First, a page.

Letting our students think in “The Sound of Silence”

 

 

Pedagogical wisdom, from Uma Thurman’s Mia Wallace in Pulp Fiction (fair warning: 2-3 F-bombs in this brief scene):

Mia’s encounter with John Travolta’s Vincent Vega is instructive for considering options for classroom discussion.

No, really.

Consider: The relationship between the two is very new; they don’t know each other well. For Vincent the encounter is a high-pressure moment (Vincent’s boss has instructed him to keep his wife Mia entertained), but in the stress of not knowing how to respond appropriately he opts to play it cool and keep his mouth shut. How often have we encountered students like that?

But Mia wants Vincent to engage the encounter actively. So she is supportive of Vincent’s brief request for a taste of what she has to offer, recognizes the discomfort of silences explicitly… and then provides Vincent with a prompt, followed by a low-pressure opportunity to quietly contemplate a response without the pressure of her evaluating presence.  Mini-spoiler alert: after Mia’s “powder-her-nose” break (yes, that powder), Vincent is comfortable enough to ask a provocative question that is followed by Mia’s response, a more engaged conversation, and a relationship furthered by additional mutual understanding.

Rocky Dailey of South Dakota State University provides similar, safer-for-work advice in a recent column in Faculty Focus. I’ve tried to be more intentional about making “uncomfortable silences” a bit safer in my classroom this term… not always successfully, but I think the efforts are starting to bear fruit in broader class participation and better answers. So check this out!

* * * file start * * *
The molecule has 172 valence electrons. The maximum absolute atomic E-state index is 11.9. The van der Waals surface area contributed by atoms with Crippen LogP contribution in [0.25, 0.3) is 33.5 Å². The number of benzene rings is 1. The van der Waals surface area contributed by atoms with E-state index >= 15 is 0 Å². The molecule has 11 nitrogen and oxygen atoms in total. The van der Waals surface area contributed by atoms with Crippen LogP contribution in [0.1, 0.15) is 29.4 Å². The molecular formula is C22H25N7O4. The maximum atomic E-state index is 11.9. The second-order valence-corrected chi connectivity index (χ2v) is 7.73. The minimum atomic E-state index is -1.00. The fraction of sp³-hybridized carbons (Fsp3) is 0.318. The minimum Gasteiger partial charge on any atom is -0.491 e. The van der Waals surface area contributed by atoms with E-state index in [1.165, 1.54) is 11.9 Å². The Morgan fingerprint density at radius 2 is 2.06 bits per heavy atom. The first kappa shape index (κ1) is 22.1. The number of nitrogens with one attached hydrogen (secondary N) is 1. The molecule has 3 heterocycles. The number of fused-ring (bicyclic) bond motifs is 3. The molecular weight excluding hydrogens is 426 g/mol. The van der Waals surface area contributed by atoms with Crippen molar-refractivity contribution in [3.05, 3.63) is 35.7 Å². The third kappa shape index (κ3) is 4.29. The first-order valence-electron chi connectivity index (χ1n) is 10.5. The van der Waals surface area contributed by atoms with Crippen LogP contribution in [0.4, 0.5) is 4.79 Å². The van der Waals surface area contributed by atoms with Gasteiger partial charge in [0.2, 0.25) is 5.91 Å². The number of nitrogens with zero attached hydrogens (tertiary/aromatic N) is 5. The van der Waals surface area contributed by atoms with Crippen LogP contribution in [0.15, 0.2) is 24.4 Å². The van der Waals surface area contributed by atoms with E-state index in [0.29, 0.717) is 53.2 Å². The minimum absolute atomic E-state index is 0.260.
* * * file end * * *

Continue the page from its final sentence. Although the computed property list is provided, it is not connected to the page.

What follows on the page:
________________________________

APRIL 21, 2014

The Sound of Silence: The Value of Quiet Contemplation in the Classroom

By:  in Teaching and Learning

As a college student, I was rarely the first to raise my hand or respond to a question posed during class. I was shy by nature and always felt like I had little to offer. There were times, however, that I would interject simply to break the long silence after the instructor asked a question. In those cases, the silence was either too uncomfortable to bear or I figured that my response would be no worse than anyone else’s. There was also the threat of a pop quiz or some other academic challenge looming for the unresponsive class, which included students who obviously either did not know the content or had not read the assignment. I believe this is an experience all college students have faced at one time or another.

When I became an instructor, I was now on the other side of the equation. I was asking questions for several reasons; to gauge students’ understanding of course concepts, to determine if they had completed reading assignments, and mainly to start an engaging discussion. But once again, those silences followed many of the questions I posed. It was a concern for me because I felt I had failed as an educator. Either my expectations were too high or my assignments were not designed well enough to cover course concepts and goals.